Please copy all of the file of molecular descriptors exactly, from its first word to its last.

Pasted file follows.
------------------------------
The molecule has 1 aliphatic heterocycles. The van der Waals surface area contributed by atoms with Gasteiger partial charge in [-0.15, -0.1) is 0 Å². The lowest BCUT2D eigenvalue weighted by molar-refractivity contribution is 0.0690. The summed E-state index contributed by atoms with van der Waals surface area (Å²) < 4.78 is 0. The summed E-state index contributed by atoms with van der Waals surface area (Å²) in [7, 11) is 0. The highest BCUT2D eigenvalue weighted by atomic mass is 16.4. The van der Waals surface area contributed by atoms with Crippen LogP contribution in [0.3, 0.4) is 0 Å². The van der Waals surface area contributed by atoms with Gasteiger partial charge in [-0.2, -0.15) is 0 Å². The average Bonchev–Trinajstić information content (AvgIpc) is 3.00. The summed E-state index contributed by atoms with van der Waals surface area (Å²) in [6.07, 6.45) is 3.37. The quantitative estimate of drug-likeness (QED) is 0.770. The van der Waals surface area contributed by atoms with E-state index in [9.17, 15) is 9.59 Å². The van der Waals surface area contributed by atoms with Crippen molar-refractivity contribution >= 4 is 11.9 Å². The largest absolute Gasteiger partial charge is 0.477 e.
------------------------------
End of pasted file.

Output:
The molecule has 1 aliphatic heterocycles. The van der Waals surface area contributed by atoms with Gasteiger partial charge in [-0.15, -0.1) is 0 Å². The lowest BCUT2D eigenvalue weighted by molar-refractivity contribution is 0.0690. The summed E-state index contributed by atoms with van der Waals surface area (Å²) < 4.78 is 0. The summed E-state index contributed by atoms with van der Waals surface area (Å²) in [7, 11) is 0. The highest BCUT2D eigenvalue weighted by atomic mass is 16.4. The van der Waals surface area contributed by atoms with Crippen LogP contribution in [0.3, 0.4) is 0 Å². The van der Waals surface area contributed by atoms with Gasteiger partial charge in [-0.2, -0.15) is 0 Å². The average Bonchev–Trinajstić information content (AvgIpc) is 3.00. The summed E-state index contributed by atoms with van der Waals surface area (Å²) in [6.07, 6.45) is 3.37. The quantitative estimate of drug-likeness (QED) is 0.770. The van der Waals surface area contributed by atoms with E-state index in [9.17, 15) is 9.59 Å². The van der Waals surface area contributed by atoms with Crippen molar-refractivity contribution >= 4 is 11.9 Å². The largest absolute Gasteiger partial charge is 0.477 e.